Your probability of seeing the experimental results assuming \(H_0\) is known as your experiment’s p-value. Earlier, our p-value was 0.003. If you p-value is less than or equal to \(\alpha\), then you can reject \(H_0\). The significance level should be chosen prior to te experiment so that you’re not tempted to choose an \(\alpha\) that just squeaks by in rejecting the null hypothesis.

Common significance levels are 0.05 and 0.01. Too strict a significance level (e.g., 0.00001), may never be attainable. Setting \(\alpha\) any higher opens you up to too much risk that the experimental observations are actually just a result of chance, which is called Type I Error.

Type I Error and Type II Error

Type I Error: Rejecting \(H_0\) even though it is true

Type II Error: Assuming \(H_0\) is true when actually it isn’t

You can remember the distinction because Type I Error is more dangerous. You’re making a claim that isn’t statistically significant, which could mislead people (including yourself) into believing that an effect exists when none is present.

The other error is Type II Error, which is just saying that there isn’t enough evidence to make the claim that it’s reasonable to assume \(H_0\) to be false, when it actually is the case that \(H_0\) is false.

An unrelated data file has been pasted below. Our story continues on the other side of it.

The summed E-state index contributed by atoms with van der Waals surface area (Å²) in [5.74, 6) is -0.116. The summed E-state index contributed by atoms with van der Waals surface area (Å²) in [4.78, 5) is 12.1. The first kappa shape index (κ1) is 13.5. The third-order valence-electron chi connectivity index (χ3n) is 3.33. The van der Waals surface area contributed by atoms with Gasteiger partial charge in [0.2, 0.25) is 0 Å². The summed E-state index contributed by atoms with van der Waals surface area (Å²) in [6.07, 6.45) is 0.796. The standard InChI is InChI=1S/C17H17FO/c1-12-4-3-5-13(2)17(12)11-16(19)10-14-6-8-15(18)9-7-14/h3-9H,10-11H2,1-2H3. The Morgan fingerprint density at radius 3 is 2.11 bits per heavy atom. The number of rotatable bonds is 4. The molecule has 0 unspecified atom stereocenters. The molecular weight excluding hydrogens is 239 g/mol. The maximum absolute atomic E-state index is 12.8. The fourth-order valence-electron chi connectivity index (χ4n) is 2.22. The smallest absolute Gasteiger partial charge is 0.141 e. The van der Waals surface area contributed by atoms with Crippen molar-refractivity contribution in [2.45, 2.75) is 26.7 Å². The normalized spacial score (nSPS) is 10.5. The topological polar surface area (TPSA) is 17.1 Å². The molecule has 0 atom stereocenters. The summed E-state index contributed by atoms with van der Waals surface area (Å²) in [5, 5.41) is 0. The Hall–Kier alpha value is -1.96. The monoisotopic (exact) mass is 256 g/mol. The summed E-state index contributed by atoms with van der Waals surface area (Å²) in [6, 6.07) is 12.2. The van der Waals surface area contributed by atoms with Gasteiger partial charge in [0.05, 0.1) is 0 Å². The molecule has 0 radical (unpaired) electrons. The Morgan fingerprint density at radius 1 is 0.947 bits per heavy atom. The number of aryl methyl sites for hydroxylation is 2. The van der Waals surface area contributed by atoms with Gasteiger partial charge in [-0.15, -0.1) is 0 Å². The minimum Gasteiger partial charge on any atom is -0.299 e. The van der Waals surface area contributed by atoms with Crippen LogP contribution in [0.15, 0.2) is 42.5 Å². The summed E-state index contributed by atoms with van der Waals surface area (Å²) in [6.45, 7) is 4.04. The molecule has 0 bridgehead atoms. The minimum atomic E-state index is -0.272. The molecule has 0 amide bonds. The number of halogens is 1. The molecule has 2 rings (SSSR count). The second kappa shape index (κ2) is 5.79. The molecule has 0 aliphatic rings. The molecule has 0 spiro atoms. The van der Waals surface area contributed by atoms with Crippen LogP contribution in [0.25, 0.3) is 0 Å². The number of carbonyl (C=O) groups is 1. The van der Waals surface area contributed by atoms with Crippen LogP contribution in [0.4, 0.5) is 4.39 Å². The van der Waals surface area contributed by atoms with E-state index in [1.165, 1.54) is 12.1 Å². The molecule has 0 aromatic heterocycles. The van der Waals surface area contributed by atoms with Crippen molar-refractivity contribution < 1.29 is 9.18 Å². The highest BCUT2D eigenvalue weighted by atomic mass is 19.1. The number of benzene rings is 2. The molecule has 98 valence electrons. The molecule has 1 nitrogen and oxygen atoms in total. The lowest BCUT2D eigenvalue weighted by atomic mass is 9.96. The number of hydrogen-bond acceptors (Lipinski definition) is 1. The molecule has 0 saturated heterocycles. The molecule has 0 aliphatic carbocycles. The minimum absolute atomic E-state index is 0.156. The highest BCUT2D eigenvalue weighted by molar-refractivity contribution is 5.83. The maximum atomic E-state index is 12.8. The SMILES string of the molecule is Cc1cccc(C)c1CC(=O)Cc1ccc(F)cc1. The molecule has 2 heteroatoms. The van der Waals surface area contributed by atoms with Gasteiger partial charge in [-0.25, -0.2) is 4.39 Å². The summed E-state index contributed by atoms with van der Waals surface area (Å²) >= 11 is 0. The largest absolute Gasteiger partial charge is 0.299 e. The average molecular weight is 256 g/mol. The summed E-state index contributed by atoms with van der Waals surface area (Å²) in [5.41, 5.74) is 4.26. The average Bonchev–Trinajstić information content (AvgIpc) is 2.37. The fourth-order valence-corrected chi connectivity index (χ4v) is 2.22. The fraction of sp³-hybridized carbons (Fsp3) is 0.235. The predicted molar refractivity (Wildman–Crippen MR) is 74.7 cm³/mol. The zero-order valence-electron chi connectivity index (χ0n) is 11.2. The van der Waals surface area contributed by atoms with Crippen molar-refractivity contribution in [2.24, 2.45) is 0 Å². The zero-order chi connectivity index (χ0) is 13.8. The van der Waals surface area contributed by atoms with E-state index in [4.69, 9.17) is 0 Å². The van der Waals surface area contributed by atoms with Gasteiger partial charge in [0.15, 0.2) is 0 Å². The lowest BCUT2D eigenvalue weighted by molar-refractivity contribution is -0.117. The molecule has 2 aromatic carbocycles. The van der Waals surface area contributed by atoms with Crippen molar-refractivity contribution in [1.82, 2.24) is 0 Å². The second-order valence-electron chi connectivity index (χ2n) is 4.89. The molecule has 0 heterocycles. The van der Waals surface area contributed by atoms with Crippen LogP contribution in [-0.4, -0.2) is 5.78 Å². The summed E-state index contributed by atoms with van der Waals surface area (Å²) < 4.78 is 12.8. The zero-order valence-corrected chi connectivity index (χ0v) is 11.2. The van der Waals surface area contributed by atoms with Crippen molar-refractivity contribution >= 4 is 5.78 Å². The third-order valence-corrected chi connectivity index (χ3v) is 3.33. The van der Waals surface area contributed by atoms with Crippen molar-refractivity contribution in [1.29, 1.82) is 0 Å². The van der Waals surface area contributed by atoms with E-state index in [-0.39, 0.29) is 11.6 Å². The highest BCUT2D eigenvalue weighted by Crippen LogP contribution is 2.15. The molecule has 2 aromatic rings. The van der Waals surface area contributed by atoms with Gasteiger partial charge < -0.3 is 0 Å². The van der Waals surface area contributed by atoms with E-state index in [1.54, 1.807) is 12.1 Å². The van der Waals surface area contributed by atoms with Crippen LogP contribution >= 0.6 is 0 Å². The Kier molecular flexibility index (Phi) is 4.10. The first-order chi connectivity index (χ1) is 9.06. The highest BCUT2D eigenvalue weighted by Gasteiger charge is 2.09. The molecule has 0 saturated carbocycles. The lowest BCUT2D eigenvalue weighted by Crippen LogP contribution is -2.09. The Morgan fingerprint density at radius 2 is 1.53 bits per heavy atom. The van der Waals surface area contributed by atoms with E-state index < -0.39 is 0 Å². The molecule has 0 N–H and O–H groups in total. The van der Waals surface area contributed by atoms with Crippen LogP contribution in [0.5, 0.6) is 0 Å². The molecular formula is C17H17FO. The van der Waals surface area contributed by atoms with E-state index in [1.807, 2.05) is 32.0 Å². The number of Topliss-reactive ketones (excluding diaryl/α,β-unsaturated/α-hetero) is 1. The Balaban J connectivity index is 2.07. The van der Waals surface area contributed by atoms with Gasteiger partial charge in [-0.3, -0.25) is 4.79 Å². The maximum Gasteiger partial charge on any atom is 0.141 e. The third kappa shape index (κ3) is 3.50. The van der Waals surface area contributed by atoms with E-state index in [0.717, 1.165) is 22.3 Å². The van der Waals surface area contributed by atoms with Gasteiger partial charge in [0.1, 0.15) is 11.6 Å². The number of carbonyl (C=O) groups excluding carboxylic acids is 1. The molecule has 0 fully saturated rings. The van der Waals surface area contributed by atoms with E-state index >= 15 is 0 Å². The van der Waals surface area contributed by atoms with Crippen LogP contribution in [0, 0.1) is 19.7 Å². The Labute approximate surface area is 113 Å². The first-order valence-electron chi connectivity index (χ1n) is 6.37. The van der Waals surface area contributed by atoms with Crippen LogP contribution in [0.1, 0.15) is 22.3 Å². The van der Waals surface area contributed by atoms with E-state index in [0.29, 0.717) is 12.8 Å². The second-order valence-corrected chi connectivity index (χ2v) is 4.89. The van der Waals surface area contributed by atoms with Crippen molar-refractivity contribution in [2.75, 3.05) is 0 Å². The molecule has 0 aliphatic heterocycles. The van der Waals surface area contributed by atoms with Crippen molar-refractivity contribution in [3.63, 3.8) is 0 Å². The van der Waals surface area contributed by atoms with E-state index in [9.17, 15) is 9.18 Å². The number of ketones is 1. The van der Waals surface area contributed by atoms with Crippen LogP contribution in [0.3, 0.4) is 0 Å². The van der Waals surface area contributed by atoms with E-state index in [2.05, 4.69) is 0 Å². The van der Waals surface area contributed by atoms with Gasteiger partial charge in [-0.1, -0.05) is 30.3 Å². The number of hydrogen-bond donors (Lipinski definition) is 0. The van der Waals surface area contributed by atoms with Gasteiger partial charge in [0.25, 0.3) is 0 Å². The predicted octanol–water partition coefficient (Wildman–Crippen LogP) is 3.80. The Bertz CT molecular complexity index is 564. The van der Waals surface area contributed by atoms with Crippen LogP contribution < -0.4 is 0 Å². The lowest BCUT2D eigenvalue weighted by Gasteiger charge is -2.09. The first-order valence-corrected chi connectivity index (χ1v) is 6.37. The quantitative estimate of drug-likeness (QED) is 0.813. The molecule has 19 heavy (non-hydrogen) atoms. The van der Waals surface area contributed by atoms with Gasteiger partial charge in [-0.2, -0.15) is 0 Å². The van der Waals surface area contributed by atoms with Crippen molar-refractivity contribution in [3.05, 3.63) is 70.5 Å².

While it’s still ideal to make neither Type I nor Type II Errors, Type II is less damaging because it only suggests that more data is needed. Remember, \(H_0\) can never proven anyway, only confidently ruled out.

One-Tailed Tests vs Two-Tailed Tests

In the example above, we performed a two-tailed test. That’s because our alternative hypothesis didn’t make a claim about the direction of the effect of the drug. We could have rejected the null hypothesis if the response times of the rats had been much longer than the control group’s.

If we had performed a one-tailed test, our hypotheses would have looked like this.

\[ \begin{eqnarray} H_0 &:& \text{ drug doesn’t lower response time, } &\mu_{\text{w/ drug}} \ge 1.2s\cr H_1 &:& \text{ drug lowers response time, } &\mu_{\text{w/ drug}} < 1.2s \end{eqnarray} \]

A few differences arise from this structure. For one, there is no longer one value for \(\mu\), but a range of values (1.2 or greater). So to be as fair to the null hypothesis as possible, you pick \(\mu\) to be the most likely mean to yield your experimental group’s mean. In this case, that value is still 1.2, though. Had our experimental group had response times of 1.5s, then we would choose \(\mu\) to be 1.5, too.

Another difference is that our one-tailed z-score now represents a probability of our value being observed in one direction only. In our case, our p-value drops to 0.0015 because of this.

Small Samples

The same rules for confidence intervals apply to hypothesis testing:

\[ \begin{eqnarray} &n < 30,& \text{ use t-statistic (if parent population is normal)}\cr &n \ge 30,& \text{ use z-statistic} \end{eqnarray} \]